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  1. #1

    Default Shin Splints Are a Pain

    After 5k miles of walking I have finally earned myself a god case of the shin splints. I have been dealing with them for 2-3ish weeks now, but only in the left leg, no pain at all in right leg.

    How do I rid myself of this terrible ailment?
    I have a hike this weekend to finish up the foothills trail, only 28 miles for the weekend so I can take it real slow if needed, but after that I currently don't have any hiking plans scheduled for July or august but would like to do some extensive road walking during these months, possibly kickoff the Natchez Trace walk....

    I have read that activity is not the answer for this to heal, and then once healed to work on building those area's muscle up...

    The stretch goal is I would like to return to the CDT next May for a month hike, and I want to be able to crush miles (25-30's). I have always been solid for a week or 2 of 20's but its time to step it up to 30's and in order to do that I have got to get rid of these shin splints...All help is appreciated!
    Trail Miles: 5,154.2
    AT Map 1:
    ✔ | 13-21'
    Sheltowee Trace: ✔ | 20-23'
    Pinhoti Trail: ✔ | 23-24'
    Foothills Trail: ✔ | 24'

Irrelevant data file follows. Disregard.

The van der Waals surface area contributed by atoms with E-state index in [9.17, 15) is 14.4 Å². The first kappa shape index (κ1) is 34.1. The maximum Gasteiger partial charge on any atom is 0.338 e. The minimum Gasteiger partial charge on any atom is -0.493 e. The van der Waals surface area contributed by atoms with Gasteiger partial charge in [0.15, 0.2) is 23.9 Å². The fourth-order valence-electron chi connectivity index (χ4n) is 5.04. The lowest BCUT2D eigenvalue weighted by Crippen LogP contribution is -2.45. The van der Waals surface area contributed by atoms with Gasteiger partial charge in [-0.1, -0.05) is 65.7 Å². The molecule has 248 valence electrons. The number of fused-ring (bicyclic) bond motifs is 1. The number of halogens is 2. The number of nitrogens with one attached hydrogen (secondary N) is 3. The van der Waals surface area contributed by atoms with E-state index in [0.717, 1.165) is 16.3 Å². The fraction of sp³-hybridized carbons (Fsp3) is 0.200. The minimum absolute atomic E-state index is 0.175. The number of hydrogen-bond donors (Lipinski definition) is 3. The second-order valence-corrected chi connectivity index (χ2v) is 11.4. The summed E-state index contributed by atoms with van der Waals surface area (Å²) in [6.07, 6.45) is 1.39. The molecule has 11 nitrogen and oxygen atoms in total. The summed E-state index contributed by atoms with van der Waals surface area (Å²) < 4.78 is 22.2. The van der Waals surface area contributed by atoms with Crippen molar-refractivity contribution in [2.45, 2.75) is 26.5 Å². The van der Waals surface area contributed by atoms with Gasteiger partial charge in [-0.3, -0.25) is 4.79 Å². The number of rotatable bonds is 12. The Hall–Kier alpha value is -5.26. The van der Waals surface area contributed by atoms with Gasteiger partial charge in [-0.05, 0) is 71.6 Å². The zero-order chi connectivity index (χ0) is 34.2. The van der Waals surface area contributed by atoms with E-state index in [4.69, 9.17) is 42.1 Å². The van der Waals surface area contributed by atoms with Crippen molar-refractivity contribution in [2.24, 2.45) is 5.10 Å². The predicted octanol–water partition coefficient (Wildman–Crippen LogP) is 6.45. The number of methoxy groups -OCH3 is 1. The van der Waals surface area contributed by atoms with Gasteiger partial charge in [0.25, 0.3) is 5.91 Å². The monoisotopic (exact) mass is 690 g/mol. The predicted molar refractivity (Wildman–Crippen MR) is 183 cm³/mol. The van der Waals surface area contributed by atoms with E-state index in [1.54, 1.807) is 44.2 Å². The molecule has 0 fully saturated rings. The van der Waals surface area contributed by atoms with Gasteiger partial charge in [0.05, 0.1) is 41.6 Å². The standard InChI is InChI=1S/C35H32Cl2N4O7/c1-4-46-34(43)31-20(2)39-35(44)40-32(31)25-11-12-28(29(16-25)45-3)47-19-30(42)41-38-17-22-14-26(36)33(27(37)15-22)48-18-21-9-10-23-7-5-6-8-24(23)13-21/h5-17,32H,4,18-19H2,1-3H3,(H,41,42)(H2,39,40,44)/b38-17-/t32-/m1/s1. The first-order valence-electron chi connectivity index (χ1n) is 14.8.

GSMNP900: 134.7(17%)
    AT Map 2: 279.4
    CDT: 210.9
    BMT: 52.7

  2. #2

    Default

    It’s in the same chapter as plantar fasciitis. Rest is the only thing that got me back up. I never really iced or compressed or elevated. I am guessing you’re the same go-getter mentality. If you can’t not walk or hike for whatever reason compression socks would probably help, or some sort of ace bandage wrap?

  3. #3

    Default

    Stretching. It will take time and stretching several times a day.

    For Plantar Fasciitis, my doctor recommended a "Night Splint". You sleep with it. And stretch a few times a day and within about a week or 10 days, mine was much improved. Just one example is below.
    https://www.amazon.com/BraceAbility-..._source=1&th=1
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  4. #4
    Registered User Slugg's Avatar
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    Default

    Never had shin splints, thankfully, but I recently dealt with what I think was “Crepitus” or basically tendinitis of the shin, lower shin/upper ankle for me. I felt rubbing and could almost hear it creaking. The symptoms are similar to shin splints. Rest was the only thing that fixed it for me, only took a week of rest, no leisurely walking no walking the dog nothing, and the symptoms went away. I bring this up because others have recommended stretching for shin splints and that did not help with the Crepitus, so be sure to confirm what it actually is you’re experiencing.
    Appalachian Trail ‘16-
    678/2198
    Pinhoti Trail ‘17-‘20
    321/321
    Benton MacKaye Trail ‘17-‘21
    286/286
    Bartram Trail ‘22
    116/116
    Foothills Trail ‘21
    78/78
    Palmetto Trail ‘22-
    22/380

  5. #5

    Default